I was watching the 1965 movie Shenandoah last night and it reminded me of how differently 19th-century Americans viewed the concept of liberty and the role of the state, compared to today’s Americans.
Keep in mind that our American ancestors lived without such things as income taxation and the IRS, Social Security, Medicare, Medicaid, public schooling, gun control, etc. In fact, don’t forget that the big exception on freedom — slavery — was a way of life in which the slave had guaranteed housing, food, and employment — and no freedom.
The star of Shenandoah is Jimmy Stewart, who plays the role of a Virginia farmer who refuses to get involved in the Civil War and discourages his six sons and daughter from doing the same. The family has always been opposed to slavery and has never employed slaves on its farm. Thus, they have no interest in fighting to preserve such an institution. (The issue of secession never arises in the movie.)
One day a Confederate officer arrives at Stewart’s farm with a few men and tells Stewart that he is there to enlist his sons in the Confederate army. Here’s the exchange between the officer and Stewart:
Stewart: “Can you give me one good reason why I should send my family that took me a lifetime to raise down that road like a bunch of damned fools to do somebody else’s fighting?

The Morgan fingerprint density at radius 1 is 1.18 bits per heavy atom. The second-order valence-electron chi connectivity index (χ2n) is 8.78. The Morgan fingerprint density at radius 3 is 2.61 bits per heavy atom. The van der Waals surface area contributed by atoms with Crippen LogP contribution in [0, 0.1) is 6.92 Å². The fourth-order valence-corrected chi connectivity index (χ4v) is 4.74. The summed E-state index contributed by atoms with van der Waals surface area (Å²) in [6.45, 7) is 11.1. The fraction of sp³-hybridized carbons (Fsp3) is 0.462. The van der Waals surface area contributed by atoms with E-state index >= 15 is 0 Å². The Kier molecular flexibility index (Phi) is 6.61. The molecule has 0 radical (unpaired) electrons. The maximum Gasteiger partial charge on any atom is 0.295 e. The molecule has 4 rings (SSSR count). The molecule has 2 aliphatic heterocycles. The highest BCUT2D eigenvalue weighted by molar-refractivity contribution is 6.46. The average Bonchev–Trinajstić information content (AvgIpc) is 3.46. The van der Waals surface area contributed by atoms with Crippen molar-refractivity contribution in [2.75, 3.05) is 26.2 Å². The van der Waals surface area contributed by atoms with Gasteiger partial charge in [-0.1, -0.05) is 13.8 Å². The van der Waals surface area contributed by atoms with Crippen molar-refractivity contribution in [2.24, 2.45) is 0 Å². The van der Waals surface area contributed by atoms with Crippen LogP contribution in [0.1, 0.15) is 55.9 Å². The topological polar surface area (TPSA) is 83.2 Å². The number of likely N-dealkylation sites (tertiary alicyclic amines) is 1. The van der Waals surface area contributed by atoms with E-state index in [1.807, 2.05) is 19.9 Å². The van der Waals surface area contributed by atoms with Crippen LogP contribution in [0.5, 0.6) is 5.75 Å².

Confederate Officer: “Virginia needs all of her sons, Mr. Anderson.”
Stewart: “That might be so, Johnson, but these are my sons. They don’t belong to the state. When they were babies, I never saw the state coming around with a spare teat. We never asked anything of the state and never expected anything. We do our own living and thanks to no man for the right.”
Of course, today all too many American men could not and would not say the same thing, given that they ask everything of the state and have long depended on the government teat for such things as Social Security, Medicare, Medicaid, unemployment, drug laws, public schooling, welfare, SBA loans, education grants, protection from competition, and economic regulations. Today’s American man is always expecting more and more government welfare in one form or another, ignoring of course that all these welfare “benefits” are being paid for by their friends, neighbors, and relatives through the coercive apparatus of the state.
Moreover, since most American parents today look upon the federal government as a generous and compassionate parent, albeit at times abusive, they would eagerly claim that their lives and the lives of their children do belong to the state. That’s why unfortunately all too many Americans have no reluctance to letting the state seize their child not only to be indoctrinated for 12 years in the state’s schools but then also to be sent thousands of miles away to die in some worthless foreign war.